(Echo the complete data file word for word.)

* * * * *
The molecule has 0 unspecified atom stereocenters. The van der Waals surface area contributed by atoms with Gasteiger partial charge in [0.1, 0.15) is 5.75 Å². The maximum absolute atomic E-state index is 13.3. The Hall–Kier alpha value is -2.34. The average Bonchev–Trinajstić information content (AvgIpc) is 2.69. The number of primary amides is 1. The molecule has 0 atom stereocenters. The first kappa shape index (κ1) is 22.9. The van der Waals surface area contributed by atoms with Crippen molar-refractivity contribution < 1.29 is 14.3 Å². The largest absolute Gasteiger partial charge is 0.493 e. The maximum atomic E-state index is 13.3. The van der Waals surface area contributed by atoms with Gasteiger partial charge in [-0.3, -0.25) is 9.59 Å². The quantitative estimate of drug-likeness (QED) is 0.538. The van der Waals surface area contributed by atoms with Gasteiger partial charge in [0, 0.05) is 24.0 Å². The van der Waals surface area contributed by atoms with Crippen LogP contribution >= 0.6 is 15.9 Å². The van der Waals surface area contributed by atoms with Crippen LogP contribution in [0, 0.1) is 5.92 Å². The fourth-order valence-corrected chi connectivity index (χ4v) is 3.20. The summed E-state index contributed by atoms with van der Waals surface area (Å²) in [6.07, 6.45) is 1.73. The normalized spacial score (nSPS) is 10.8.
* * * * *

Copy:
The molecule has 0 unspecified atom stereocenters. The van der Waals surface area contributed by atoms with Gasteiger partial charge in [0.1, 0.15) is 5.75 Å². The maximum absolute atomic E-state index is 13.3. The Hall–Kier alpha value is -2.34. The average Bonchev–Trinajstić information content (AvgIpc) is 2.69. The number of primary amides is 1. The molecule has 0 atom stereocenters. The first kappa shape index (κ1) is 22.9. The van der Waals surface area contributed by atoms with Crippen molar-refractivity contribution < 1.29 is 14.3 Å². The largest absolute Gasteiger partial charge is 0.493 e. The maximum atomic E-state index is 13.3. The van der Waals surface area contributed by atoms with Gasteiger partial charge in [-0.3, -0.25) is 9.59 Å². The quantitative estimate of drug-likeness (QED) is 0.538. The van der Waals surface area contributed by atoms with Gasteiger partial charge in [0, 0.05) is 24.0 Å². The van der Waals surface area contributed by atoms with Crippen LogP contribution >= 0.6 is 15.9 Å². The van der Waals surface area contributed by atoms with Crippen LogP contribution in [0, 0.1) is 5.92 Å². The fourth-order valence-corrected chi connectivity index (χ4v) is 3.20. The summed E-state index contributed by atoms with van der Waals surface area (Å²) in [6.07, 6.45) is 1.73. The normalized spacial score (nSPS) is 10.8.